PMID: 31001071 [PubMed]

Patterns of on-task thought in older age are associated with changes in functional connectivity between temporal and prefrontal regions.

Sat, 04/20/2019 - 01:32
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Patterns of on-task thought in older age are associated with changes in functional connectivity between temporal and prefrontal regions.

Brain Cogn. 2019 Apr 15;132:118-128

Authors: Martinon LM, Riby LM, Poerio G, Wang HT, Jefferies E, Smallwood J

Abstract
Humans spend a large proportion of their time engaged in thoughts unrelated to the task being performed, a tendency that declines with age. However, a clear neuro-cognitive account of what underlies this decrease is lacking. This study addresses the possibility that age-related changes in off-task thinking are correlated with changes in the intrinsic organisation of the brain. Laboratory measures of ongoing thought were recorded in young and older individuals, who also participated in a resting state fMRI experiment. Older individuals showed reduced connectivity between the left anterior temporal lobe with prefrontal aspects of the DMN. We found that off-task thinking did not increase when task demands were lower for older adults, which is a pattern repeatedly seen in younger individuals. Finally, we demonstrated that these neural and thought patterns were linked - for younger participants only, reductions in the strength of connectivity were related to a greater shift towards off-task thoughts when task demands decreased. Importantly, in the older individuals, lower connectivity between the same regions was linked to preserved performance on a creativity task. These data suggest that the age-related reduction of off-task thought may be related to reduced communication between temporal and prefrontal DMN regions in ageing.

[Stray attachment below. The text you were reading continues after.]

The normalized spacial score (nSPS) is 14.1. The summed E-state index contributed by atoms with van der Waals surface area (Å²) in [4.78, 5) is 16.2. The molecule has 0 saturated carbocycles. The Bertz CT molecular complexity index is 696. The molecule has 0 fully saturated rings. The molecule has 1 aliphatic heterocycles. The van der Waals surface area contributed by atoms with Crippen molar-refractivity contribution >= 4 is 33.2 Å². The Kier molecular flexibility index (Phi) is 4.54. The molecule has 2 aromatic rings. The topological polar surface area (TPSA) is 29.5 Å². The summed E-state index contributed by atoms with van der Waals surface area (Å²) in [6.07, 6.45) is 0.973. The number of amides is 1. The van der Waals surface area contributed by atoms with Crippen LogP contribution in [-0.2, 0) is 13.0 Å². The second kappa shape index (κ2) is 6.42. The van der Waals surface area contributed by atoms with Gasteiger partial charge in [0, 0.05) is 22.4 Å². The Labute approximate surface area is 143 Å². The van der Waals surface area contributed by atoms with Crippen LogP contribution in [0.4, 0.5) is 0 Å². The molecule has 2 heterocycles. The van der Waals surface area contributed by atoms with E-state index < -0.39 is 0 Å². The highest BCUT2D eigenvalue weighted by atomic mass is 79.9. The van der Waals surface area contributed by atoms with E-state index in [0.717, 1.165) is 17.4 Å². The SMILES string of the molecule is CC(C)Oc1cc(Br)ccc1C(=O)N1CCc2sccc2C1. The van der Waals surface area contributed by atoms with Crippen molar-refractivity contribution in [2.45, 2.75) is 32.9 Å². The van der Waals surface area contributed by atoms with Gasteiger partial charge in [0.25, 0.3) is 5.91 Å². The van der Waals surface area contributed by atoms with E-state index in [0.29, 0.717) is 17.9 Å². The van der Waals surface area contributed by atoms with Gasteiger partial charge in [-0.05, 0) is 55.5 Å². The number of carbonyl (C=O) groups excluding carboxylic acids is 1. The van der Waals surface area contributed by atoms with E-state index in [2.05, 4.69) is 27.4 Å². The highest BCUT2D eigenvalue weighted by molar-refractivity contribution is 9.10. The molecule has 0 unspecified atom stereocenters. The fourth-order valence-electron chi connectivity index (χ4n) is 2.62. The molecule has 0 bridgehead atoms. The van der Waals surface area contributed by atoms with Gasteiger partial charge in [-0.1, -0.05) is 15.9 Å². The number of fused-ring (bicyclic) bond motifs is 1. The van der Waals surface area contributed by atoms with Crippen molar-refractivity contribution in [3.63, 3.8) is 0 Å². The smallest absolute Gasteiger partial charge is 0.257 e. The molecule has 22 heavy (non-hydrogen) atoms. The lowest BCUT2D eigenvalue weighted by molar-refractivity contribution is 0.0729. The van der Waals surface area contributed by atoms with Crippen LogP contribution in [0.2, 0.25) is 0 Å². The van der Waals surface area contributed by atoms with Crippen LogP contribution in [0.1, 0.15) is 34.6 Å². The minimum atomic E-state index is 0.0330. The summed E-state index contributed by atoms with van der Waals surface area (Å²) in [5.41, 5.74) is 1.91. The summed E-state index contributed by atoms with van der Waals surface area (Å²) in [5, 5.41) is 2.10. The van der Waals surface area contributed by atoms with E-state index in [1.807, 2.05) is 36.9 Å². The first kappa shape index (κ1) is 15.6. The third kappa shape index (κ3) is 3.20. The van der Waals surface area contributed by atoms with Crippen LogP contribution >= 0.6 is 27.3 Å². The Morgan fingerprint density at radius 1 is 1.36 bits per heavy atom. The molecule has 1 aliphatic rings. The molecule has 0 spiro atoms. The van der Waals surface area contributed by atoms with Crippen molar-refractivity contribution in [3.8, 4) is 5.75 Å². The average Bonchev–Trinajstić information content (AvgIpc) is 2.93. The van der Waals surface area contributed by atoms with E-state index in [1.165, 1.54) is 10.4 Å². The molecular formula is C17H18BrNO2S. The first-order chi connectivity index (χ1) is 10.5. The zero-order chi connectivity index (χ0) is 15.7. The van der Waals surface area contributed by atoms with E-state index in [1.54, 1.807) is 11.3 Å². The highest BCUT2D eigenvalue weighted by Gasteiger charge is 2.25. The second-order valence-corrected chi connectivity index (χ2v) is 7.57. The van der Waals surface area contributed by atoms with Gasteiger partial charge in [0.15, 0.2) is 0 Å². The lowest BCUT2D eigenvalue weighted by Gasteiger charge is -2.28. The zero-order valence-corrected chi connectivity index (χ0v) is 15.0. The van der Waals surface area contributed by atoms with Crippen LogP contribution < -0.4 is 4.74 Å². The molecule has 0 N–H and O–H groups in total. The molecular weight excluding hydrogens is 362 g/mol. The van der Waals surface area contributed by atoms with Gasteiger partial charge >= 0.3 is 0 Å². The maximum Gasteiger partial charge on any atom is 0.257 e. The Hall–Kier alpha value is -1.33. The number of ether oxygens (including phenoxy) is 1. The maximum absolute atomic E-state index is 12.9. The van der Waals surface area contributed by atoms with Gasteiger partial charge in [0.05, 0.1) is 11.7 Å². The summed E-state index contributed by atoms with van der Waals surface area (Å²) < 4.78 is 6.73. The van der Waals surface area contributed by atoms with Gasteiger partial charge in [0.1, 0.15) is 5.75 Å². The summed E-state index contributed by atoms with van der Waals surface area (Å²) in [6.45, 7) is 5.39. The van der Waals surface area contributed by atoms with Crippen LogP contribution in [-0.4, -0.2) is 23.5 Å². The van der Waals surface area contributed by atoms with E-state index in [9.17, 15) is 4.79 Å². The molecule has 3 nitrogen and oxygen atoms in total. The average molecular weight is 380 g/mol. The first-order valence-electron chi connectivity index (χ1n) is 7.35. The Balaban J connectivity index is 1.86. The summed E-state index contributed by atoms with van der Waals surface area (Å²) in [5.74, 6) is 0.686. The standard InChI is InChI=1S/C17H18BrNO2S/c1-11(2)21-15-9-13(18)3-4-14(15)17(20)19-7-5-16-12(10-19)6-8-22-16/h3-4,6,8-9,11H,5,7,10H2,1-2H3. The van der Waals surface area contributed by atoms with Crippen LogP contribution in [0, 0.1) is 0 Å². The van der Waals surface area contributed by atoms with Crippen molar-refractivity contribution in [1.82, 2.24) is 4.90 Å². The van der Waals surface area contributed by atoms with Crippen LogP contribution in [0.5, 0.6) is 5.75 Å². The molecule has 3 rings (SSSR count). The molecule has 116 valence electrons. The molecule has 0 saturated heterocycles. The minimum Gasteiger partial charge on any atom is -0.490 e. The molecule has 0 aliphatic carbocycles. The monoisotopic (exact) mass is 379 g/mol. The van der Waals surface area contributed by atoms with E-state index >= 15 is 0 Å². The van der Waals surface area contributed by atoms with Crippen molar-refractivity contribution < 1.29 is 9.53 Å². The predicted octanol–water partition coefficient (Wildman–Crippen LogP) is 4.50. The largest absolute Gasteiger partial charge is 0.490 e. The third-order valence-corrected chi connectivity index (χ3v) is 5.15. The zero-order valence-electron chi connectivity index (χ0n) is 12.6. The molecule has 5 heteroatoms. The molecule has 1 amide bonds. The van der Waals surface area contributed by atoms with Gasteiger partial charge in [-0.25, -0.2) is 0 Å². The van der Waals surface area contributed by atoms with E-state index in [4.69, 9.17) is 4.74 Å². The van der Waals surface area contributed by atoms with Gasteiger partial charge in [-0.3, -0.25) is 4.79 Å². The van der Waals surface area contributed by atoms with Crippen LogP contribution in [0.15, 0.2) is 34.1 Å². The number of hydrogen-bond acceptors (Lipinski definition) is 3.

PMID: 30999087 [PubMed - as supplied by publisher]

Functional Connectivity Pattern in the Core Face Network Reflects Different Mechanisms of Holistic Face Processing Measured by the Whole-Part Effect and Composite-Face Effect.

Sat, 04/20/2019 - 01:32
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Functional Connectivity Pattern in the Core Face Network Reflects Different Mechanisms of Holistic Face Processing Measured by the Whole-Part Effect and Composite-Face Effect.

Neuroscience. 2019 Apr 15;:

Authors: Li J, Song Y, Liu J

Abstract